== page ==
Mortgage requirements get tougher as big bank tightens up

But good news as another lender offers longer term products with lower rates

Mortgage requirements get tougher as big bank tightens up

The recent property boom has seen prices surge at record rates. On Thursday, Halifax reported that home prices had risen annually by 11% to March – the fastest rate since the middle of 2007. Buyers have flocked to snap up homes in a frenzy, maxing out their borrowing capacities – but your clients’ borrowing capacities may not be what they once were.

Read more: UK house prices – Halifax reveals the latest

Last week Santander, the country’s third-biggest mortgage lender told brokers that it was going to toughen lending criteria, taking into account rising living costs. And now HSBC has announced a 20% increase in the salary it requires before getting a loan of 4.75 x annual earnings.

Until last week, £40,000 would have been enough. Now? From this week your client needs to be earning at least £50,000 to borrow at that multiple, otherwise it’s 4.49 x – putting them in the same bucket as homebuyers that don’t have a 10% deposit. 

Ray Boulger, a senior analyst at broker John Charcol, told “It is the biggest tightening since 2009 because interest rates are increasing and we are experiencing the largest rise in the cost of living since the 1980s.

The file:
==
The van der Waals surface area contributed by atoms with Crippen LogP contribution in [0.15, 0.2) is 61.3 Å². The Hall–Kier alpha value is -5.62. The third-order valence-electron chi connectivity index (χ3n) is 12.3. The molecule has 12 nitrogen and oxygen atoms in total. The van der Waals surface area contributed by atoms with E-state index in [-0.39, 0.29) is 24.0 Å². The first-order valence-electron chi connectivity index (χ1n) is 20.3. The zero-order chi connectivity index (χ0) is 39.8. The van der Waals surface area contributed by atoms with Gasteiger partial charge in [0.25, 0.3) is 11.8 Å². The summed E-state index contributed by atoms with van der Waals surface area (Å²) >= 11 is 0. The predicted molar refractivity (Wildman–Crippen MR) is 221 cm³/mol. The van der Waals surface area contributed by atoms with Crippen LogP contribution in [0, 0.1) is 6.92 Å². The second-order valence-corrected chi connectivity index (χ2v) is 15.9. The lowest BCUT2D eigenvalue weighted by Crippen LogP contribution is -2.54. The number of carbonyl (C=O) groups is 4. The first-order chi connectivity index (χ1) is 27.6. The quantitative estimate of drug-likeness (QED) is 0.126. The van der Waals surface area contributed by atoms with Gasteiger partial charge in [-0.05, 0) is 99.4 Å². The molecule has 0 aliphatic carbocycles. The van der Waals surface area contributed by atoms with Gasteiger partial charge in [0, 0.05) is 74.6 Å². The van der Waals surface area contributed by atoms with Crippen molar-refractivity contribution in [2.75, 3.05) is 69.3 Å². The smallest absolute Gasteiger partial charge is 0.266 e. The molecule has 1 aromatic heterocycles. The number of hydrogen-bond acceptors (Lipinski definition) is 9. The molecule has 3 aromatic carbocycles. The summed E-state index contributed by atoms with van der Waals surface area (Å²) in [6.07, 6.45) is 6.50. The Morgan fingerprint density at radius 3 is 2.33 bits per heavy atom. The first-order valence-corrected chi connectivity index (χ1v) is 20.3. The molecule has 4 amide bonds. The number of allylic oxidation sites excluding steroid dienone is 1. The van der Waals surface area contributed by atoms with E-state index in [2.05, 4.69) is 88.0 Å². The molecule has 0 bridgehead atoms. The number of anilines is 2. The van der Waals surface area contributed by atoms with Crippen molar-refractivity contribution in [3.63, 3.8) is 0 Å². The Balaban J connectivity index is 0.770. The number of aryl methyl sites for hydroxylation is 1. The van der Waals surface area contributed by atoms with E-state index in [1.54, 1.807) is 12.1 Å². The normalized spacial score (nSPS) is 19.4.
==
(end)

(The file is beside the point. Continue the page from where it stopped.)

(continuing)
“The difference between now and 2009 is that banks had a huge shortage of funds then, whereas now the issue is that it’s more difficult for some people to borrow.”

Santander and HSBC aren’t the only lenders toughening up – last month, Nationwide increased the minimum salary required for a 5.5 times multiple under its Helping Hands mortgage – up to £37,000 from the previous £31,000.

And if that wasn’t making things tough enough for clients, it appears that lenders are also starting to quibble more with prices agreed between eager buyers and sellers. One investment manager of a portfolio of 450 homes in Nottingham told The Telegraph that the number of local deals ‘down-valued’ by lenders have tripled since the lockdown, now reaching 15%.

  • 2010 – 10.6% of borrowers get four or more times their salary
  • 2021 – 13% of borrowers get four or more times their salary

But even if this could be ‘peak property’ for this cycle, there is at least some good news for borrowers. From today, Lloyds-owned Halifax will start offering five- and 10-year fixed rate deals from just 2.48% - that’s less than its current two-year 2.54%. Those particular rates are available to borrowers who can find a 40% deposit – those with a 25% deposit may be able to access a slightly elevated 2.59%.

The strange pricing anomaly (two-year fixed being cheaper than the longer alternatives) is a result of financial markets assessing that although rates are rising now, they may well plateau after the end of next year, and even slide. In that kind of market, lenders may decide that the security of a customer locked into a mortgage product for a longer period, is in fact, quite attractive.